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Anti-Kickback and Stark

This archive displays posts tagged as relevant to the Anti-Kickback Statute and Stark Law.

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Catch of the Week – EHR Developer Greenway Health to Pay $57.25 Million to Settle FCA Allegations

Posted  02/8/19
Electronic health records (EHR) software developer Greenway Health LLC agreed to pay $57.25 million to resolve allegations that it committed fraud by misrepresenting to its users the capabilities of its EHR product “Prime Suite” and by providing unlawful remuneration to users to induce them to recommend Prime Suite. Under the American Recovery and Reinvestment Act of 2009, the government made incentive payments...

February 8, 2019

A Texas-based marketing company, One Source Healthcare Organization, and its owner, James Paul Adams, have agreed to pay $339,412.50 to resolve allegations that it violated the Anti-Kickback Statute in accepting illegal payments from a compounding pharmacy to market their drug. Because the payments resulted in false claims being paid by Medicare and TRICARE, they were also alleged to be in violation of the federal False Claims Act. Two men affiliated with the compounding pharmacy, Oklahoma-based OK Compounding, LLC, were previously indicted on similar charges. USAO NDOK

February 6, 2019

An electronic health records provider, Greenway Health LLC, will pay $57.25 million to settle a False Claims Act case brought by the U.S. alleging that Greenway fraudulently obtained certification that is product, Prime Suite, complied with HHS requirements and therefore that healthcare providers using Prime Suite could receive payments under the Medicare and Medicaid EHR Incentive Program.  Greenway allegedly modified the software tested by the certification body to make it appear that Prime Suite was performing as required when it was not, and failed to correct known errors in the software.  In addition, the government alleged that Greenway violated the Anti-Kickback Statute by providing incentives including payments to clients to recommend Prime Suite. Greenway entered into a five-year Corporate Integrity Agreement which includes an independent monitoring process.  DOJ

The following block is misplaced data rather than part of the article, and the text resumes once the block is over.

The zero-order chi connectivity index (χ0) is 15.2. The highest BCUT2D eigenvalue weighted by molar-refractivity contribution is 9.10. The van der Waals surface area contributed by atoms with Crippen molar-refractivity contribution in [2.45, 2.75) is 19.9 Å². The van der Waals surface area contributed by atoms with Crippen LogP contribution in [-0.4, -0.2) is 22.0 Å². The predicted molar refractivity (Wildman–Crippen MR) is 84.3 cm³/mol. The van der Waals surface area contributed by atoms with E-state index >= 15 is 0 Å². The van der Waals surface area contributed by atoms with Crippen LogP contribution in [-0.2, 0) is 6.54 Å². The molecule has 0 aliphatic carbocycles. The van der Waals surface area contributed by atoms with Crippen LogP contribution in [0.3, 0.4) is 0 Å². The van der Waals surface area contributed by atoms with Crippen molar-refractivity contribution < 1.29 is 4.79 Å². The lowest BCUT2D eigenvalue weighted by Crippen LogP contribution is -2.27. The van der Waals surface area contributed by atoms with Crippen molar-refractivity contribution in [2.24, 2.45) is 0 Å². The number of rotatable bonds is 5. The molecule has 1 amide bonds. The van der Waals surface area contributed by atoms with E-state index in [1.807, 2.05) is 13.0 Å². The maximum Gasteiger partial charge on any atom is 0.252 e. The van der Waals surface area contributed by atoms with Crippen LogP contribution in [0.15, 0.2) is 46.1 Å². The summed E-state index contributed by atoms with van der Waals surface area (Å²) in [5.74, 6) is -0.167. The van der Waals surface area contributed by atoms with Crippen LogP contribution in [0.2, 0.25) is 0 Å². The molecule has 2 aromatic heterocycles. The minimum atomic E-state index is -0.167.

February 6, 2019

Abbott Labs has agreed to pay a total of $25 million to settle allegations of paying kickbacks to healthcare professionals in exchange for promotion of its drug, and inappropriately marketing its drug, TriCor, for cardiovascular events not approved by the FDA. The case was initiated by the State of North Carolina and joined by California, Illinois, Nevada, Maryland, Michigan, and Texas, as well as the federal government. NC AG

February 6, 2019

Georgia-based Union General Hospital has agreed to pay $5 million to settle allegations that from 2012 to 2016, it billed Medicare for services stemming from improper financial relationships with physicians, in violation of the Stark Law and the False Claims Act. The misconduct was uncovered during an internal investigation sparked by a federal investigation into an unrelated matter; UGH then voluntarily self-disclosed details of the instant case to the U.S. Attorney's Office. USAO NDGA

Catch of the Week – Inform Diagnostics